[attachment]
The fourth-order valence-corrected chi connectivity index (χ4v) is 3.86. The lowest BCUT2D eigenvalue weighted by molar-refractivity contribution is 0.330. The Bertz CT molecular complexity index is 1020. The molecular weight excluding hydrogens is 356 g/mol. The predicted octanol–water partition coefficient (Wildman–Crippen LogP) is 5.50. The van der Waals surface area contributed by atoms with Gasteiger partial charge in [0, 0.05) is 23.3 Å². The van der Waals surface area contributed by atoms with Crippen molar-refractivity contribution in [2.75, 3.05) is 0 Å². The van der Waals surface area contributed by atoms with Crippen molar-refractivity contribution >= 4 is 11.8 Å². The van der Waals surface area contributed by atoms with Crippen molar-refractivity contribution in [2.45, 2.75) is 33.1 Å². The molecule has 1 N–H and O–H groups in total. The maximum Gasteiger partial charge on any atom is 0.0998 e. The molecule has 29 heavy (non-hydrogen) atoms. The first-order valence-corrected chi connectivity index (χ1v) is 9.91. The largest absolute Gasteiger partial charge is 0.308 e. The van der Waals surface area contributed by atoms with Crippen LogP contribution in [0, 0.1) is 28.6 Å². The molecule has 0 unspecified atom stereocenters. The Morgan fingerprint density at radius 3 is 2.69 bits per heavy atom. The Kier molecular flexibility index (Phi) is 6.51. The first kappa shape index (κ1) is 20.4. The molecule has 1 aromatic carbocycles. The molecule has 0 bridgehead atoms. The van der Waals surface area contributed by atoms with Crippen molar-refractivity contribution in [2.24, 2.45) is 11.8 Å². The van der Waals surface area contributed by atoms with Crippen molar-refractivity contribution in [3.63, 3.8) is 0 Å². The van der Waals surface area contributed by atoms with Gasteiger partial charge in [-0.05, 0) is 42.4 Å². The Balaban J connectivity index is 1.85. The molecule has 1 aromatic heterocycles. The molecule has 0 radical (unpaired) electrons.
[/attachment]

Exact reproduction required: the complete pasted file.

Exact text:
The fourth-order valence-corrected chi connectivity index (χ4v) is 3.86. The lowest BCUT2D eigenvalue weighted by molar-refractivity contribution is 0.330. The Bertz CT molecular complexity index is 1020. The molecular weight excluding hydrogens is 356 g/mol. The predicted octanol–water partition coefficient (Wildman–Crippen LogP) is 5.50. The van der Waals surface area contributed by atoms with Gasteiger partial charge in [0, 0.05) is 23.3 Å². The van der Waals surface area contributed by atoms with Crippen molar-refractivity contribution in [2.75, 3.05) is 0 Å². The van der Waals surface area contributed by atoms with Crippen molar-refractivity contribution >= 4 is 11.8 Å². The van der Waals surface area contributed by atoms with Crippen molar-refractivity contribution in [2.45, 2.75) is 33.1 Å². The molecule has 1 N–H and O–H groups in total. The maximum Gasteiger partial charge on any atom is 0.0998 e. The molecule has 29 heavy (non-hydrogen) atoms. The first-order valence-corrected chi connectivity index (χ1v) is 9.91. The largest absolute Gasteiger partial charge is 0.308 e. The van der Waals surface area contributed by atoms with Crippen LogP contribution in [0, 0.1) is 28.6 Å². The molecule has 0 unspecified atom stereocenters. The Morgan fingerprint density at radius 3 is 2.69 bits per heavy atom. The Kier molecular flexibility index (Phi) is 6.51. The first kappa shape index (κ1) is 20.4. The molecule has 1 aromatic carbocycles. The molecule has 0 bridgehead atoms. The van der Waals surface area contributed by atoms with Crippen molar-refractivity contribution in [2.24, 2.45) is 11.8 Å². The van der Waals surface area contributed by atoms with Crippen molar-refractivity contribution in [3.63, 3.8) is 0 Å². The van der Waals surface area contributed by atoms with Gasteiger partial charge in [-0.05, 0) is 42.4 Å². The Balaban J connectivity index is 1.85. The molecule has 1 aromatic heterocycles. The molecule has 0 radical (unpaired) electrons.